State Tobacco Prevention and Cessation Funding Methodology

In January 2014, the Centers for Disease Control and Prevention (CDC) published an updated version of its Best Practices for Comprehensive Tobacco Control Programs, which was first published in 1999, and previously updated in 2007. Based on "Best Practices" as determined by evidence-based analysis of state tobacco control programs, this CDC guidance document recommends that states establish programs that are comprehensive, sustainable and accountable. The CDC lists five components as crucial in a comprehensive tobacco control program: State and Community Interventions, Mass-Reach Health Communication Interventions, Cessation Interventions, Surveillance and Evaluation and Infrastructure, Administration and Management.1.

The CDC also recommends an overall level of funding for each state's tobacco control program based on a variety of state-specific factors such as prevalence of tobacco use, the cost and complexity of conducting mass media to reach targeted audiences in the state and the proportion of the population that is below 200% of the federal poverty level 2. For the tobacco prevention and control spending area, the CDC recommendation for state funding of comprehensive programs served as the denominator in the percentage calculation to obtain each state's grade. Each state's total funding for these programs (including federal funding from the CDC given to states for tobacco prevention and cessation activities) served as the numerator. After calculating the percentage of the CDC recommendation each state had funded, grades were assigned according to the following formula:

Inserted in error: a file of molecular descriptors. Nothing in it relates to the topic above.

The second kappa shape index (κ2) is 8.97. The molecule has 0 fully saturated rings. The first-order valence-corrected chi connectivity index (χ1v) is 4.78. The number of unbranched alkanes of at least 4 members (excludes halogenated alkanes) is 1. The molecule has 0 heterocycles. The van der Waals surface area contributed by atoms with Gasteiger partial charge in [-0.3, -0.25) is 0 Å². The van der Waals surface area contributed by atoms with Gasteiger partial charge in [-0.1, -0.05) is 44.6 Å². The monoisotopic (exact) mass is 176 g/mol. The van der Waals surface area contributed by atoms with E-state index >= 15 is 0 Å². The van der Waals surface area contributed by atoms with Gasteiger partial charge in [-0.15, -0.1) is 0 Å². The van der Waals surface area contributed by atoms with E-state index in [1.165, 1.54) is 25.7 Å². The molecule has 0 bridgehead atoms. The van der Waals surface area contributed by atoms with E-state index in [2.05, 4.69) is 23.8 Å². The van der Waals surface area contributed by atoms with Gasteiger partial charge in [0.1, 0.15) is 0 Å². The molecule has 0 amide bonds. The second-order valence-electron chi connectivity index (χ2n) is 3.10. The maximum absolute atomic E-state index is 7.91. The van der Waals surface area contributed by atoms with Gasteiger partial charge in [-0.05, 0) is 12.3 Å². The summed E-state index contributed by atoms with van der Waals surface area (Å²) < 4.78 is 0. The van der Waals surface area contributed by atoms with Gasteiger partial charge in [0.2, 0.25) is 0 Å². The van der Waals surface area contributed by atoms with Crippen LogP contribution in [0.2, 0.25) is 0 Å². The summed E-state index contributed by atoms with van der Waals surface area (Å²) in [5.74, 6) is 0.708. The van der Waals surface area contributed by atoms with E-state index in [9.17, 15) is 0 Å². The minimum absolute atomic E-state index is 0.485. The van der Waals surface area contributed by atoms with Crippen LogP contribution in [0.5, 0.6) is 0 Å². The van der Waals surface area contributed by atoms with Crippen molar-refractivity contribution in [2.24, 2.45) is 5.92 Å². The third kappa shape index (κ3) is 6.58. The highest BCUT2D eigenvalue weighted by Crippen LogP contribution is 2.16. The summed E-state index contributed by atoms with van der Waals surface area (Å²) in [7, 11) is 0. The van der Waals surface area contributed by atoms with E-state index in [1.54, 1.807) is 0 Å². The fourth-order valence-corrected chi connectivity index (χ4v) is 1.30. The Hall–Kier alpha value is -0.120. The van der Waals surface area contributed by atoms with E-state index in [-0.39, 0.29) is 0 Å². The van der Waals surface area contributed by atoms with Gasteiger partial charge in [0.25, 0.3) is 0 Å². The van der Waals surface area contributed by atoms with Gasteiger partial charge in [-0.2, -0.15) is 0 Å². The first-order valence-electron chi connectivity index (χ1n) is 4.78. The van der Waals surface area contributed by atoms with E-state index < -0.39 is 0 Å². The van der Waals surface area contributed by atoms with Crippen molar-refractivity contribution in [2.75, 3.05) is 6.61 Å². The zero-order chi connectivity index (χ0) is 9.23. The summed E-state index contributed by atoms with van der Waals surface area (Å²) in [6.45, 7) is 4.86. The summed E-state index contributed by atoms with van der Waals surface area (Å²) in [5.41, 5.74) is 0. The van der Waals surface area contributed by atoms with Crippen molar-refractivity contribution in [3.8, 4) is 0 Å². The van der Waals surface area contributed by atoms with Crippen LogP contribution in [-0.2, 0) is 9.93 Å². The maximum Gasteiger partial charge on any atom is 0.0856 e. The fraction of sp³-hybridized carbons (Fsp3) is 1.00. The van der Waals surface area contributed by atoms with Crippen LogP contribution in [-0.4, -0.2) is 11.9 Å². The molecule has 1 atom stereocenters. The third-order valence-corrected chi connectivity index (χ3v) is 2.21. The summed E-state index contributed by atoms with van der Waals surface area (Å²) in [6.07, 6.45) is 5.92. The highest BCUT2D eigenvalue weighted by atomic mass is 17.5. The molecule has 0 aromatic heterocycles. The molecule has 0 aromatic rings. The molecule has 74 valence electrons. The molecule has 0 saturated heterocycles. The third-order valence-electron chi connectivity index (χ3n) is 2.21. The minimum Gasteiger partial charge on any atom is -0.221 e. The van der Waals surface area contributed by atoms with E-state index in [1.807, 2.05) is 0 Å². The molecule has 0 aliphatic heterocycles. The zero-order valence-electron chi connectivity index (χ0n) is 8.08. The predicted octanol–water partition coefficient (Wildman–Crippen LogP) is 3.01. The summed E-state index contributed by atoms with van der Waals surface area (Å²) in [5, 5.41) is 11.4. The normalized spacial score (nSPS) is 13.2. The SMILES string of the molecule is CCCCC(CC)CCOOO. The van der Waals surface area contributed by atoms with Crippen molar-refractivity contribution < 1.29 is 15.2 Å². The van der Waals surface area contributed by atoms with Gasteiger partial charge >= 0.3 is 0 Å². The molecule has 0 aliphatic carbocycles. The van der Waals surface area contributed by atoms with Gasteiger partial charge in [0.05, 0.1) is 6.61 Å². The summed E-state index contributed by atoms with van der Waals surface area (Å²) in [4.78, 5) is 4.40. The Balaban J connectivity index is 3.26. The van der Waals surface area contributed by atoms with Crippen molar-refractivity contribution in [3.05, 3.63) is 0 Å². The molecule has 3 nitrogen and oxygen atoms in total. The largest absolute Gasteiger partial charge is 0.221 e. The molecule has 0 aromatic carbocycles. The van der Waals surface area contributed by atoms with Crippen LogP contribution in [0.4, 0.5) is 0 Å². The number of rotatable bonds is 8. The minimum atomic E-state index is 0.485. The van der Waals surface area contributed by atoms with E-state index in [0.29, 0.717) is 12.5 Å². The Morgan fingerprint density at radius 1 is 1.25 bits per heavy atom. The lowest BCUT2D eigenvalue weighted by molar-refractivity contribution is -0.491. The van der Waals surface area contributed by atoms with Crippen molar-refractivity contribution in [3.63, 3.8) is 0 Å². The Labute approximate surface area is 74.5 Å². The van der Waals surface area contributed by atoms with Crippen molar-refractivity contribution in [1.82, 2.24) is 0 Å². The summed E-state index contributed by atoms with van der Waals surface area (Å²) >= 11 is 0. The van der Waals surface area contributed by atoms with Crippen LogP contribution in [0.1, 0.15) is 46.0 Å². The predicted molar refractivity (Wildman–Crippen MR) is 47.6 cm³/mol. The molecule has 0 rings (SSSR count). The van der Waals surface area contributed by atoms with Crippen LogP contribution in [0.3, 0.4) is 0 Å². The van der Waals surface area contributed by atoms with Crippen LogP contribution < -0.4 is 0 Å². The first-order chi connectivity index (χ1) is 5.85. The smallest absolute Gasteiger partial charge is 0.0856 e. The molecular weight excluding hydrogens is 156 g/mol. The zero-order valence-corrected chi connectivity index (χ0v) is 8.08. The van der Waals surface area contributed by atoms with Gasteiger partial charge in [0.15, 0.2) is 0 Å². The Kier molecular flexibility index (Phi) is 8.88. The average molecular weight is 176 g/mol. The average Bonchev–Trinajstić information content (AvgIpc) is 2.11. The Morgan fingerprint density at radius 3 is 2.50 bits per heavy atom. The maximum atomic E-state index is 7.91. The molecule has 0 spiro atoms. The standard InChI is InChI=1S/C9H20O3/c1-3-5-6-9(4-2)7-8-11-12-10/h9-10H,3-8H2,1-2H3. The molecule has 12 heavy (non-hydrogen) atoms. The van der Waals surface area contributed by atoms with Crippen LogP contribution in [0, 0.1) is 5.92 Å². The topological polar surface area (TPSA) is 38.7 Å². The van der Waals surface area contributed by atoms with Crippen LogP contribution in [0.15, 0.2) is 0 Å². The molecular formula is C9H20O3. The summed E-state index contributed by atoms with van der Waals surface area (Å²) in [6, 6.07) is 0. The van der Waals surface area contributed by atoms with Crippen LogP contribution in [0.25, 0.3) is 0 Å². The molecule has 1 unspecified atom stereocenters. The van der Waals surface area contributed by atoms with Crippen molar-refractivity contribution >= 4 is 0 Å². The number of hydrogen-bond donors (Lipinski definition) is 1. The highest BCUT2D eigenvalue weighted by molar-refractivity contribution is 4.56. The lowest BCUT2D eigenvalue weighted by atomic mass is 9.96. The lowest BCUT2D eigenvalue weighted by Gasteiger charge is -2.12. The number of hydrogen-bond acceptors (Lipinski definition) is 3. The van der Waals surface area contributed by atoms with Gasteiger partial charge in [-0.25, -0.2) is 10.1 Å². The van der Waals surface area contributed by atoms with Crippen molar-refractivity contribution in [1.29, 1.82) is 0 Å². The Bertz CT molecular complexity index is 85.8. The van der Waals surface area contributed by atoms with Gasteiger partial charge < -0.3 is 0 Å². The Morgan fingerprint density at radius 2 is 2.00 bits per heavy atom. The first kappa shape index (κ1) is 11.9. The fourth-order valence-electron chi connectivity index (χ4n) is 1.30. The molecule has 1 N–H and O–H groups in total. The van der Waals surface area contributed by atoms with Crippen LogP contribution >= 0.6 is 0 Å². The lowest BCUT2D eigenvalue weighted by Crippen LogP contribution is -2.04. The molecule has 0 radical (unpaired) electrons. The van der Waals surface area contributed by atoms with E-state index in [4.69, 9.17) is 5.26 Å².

GradeFunding as Percentage of
CDC Recommended Level
A80% or more
B70% to 79%
C60% to 69%
D50% to 59%
FLess than 50%

Limitation of Grading System on State Tobacco Control Expenditures

The American Lung Association bases its tobacco prevention and cessation program funding grades on the total amount allocated to tobacco control programs in each state, including applicable federal funding, but does not evaluate the expenditure in each of the CDC-recommended categories. The Lung Association does not evaluate the efficacy of any element of any state's program. Therefore, a state may receive a high grade but be significantly underfunding a particular component or components of a comprehensive program. It also may be true that a state with a low grade is adequately funding a specific component or program in one community.

However, the CDC recommends a comprehensive program and explains that simply funding an element of the program will not achieve the needed results. The CDC explicitly calls for programs that are comprehensive, sustained and accountable. The American Lung Association agrees with the CDC and believes that the total funding is a fair basis for grading that is also generally under the full control of state lawmakers.

  1. Centers for Disease Control and Prevention. Best Practices for Comprehensive Tobacco Control Programs—2014. Atlanta: U.S. Department of Health and Human Services, Centers for Disease Control and Prevention, National Center for Chronic Disease Prevention and Health Promotion, Office on Smoking and Health, 2014.

  2. Ibid.

Page last updated: January 22, 2024